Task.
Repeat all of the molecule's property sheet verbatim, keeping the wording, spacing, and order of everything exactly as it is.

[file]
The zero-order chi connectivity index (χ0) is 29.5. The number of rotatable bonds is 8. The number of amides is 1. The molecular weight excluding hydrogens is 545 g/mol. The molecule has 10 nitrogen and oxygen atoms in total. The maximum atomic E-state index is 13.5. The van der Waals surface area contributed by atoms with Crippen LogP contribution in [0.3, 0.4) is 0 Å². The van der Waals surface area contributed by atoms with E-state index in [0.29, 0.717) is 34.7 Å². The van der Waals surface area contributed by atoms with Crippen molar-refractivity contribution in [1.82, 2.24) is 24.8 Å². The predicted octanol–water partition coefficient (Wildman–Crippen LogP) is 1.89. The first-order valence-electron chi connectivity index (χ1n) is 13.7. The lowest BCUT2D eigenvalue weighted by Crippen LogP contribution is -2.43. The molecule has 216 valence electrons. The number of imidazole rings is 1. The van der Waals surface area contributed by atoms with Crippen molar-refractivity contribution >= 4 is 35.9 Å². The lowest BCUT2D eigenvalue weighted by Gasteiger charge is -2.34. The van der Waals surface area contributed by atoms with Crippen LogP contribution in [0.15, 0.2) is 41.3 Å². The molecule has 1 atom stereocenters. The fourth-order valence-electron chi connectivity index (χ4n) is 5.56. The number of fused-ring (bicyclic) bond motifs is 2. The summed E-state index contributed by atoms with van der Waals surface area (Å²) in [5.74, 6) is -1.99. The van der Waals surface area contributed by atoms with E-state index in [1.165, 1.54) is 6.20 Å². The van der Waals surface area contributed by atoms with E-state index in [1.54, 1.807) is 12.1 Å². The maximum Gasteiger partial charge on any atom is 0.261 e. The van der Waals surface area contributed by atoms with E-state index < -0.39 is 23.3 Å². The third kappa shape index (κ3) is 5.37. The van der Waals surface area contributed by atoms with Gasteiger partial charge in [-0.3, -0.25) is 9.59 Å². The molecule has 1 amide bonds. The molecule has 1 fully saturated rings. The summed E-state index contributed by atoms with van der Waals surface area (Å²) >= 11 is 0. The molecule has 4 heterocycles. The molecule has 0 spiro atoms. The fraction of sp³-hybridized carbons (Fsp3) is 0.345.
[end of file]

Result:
The zero-order chi connectivity index (χ0) is 29.5. The number of rotatable bonds is 8. The number of amides is 1. The molecular weight excluding hydrogens is 545 g/mol. The molecule has 10 nitrogen and oxygen atoms in total. The maximum atomic E-state index is 13.5. The van der Waals surface area contributed by atoms with Crippen LogP contribution in [0.3, 0.4) is 0 Å². The van der Waals surface area contributed by atoms with E-state index in [0.29, 0.717) is 34.7 Å². The van der Waals surface area contributed by atoms with Crippen molar-refractivity contribution in [1.82, 2.24) is 24.8 Å². The predicted octanol–water partition coefficient (Wildman–Crippen LogP) is 1.89. The first-order valence-electron chi connectivity index (χ1n) is 13.7. The lowest BCUT2D eigenvalue weighted by Crippen LogP contribution is -2.43. The molecule has 216 valence electrons. The number of imidazole rings is 1. The van der Waals surface area contributed by atoms with Crippen molar-refractivity contribution >= 4 is 35.9 Å². The lowest BCUT2D eigenvalue weighted by Gasteiger charge is -2.34. The van der Waals surface area contributed by atoms with Crippen LogP contribution in [0.15, 0.2) is 41.3 Å². The molecule has 1 atom stereocenters. The fourth-order valence-electron chi connectivity index (χ4n) is 5.56. The number of fused-ring (bicyclic) bond motifs is 2. The summed E-state index contributed by atoms with van der Waals surface area (Å²) in [5.74, 6) is -1.99. The van der Waals surface area contributed by atoms with E-state index in [1.165, 1.54) is 6.20 Å². The van der Waals surface area contributed by atoms with E-state index in [1.54, 1.807) is 12.1 Å². The maximum Gasteiger partial charge on any atom is 0.261 e. The van der Waals surface area contributed by atoms with E-state index < -0.39 is 23.3 Å². The third kappa shape index (κ3) is 5.37. The van der Waals surface area contributed by atoms with Gasteiger partial charge in [-0.3, -0.25) is 9.59 Å². The molecule has 1 amide bonds. The molecule has 1 fully saturated rings. The summed E-state index contributed by atoms with van der Waals surface area (Å²) >= 11 is 0. The molecule has 4 heterocycles. The molecule has 0 spiro atoms. The fraction of sp³-hybridized carbons (Fsp3) is 0.345.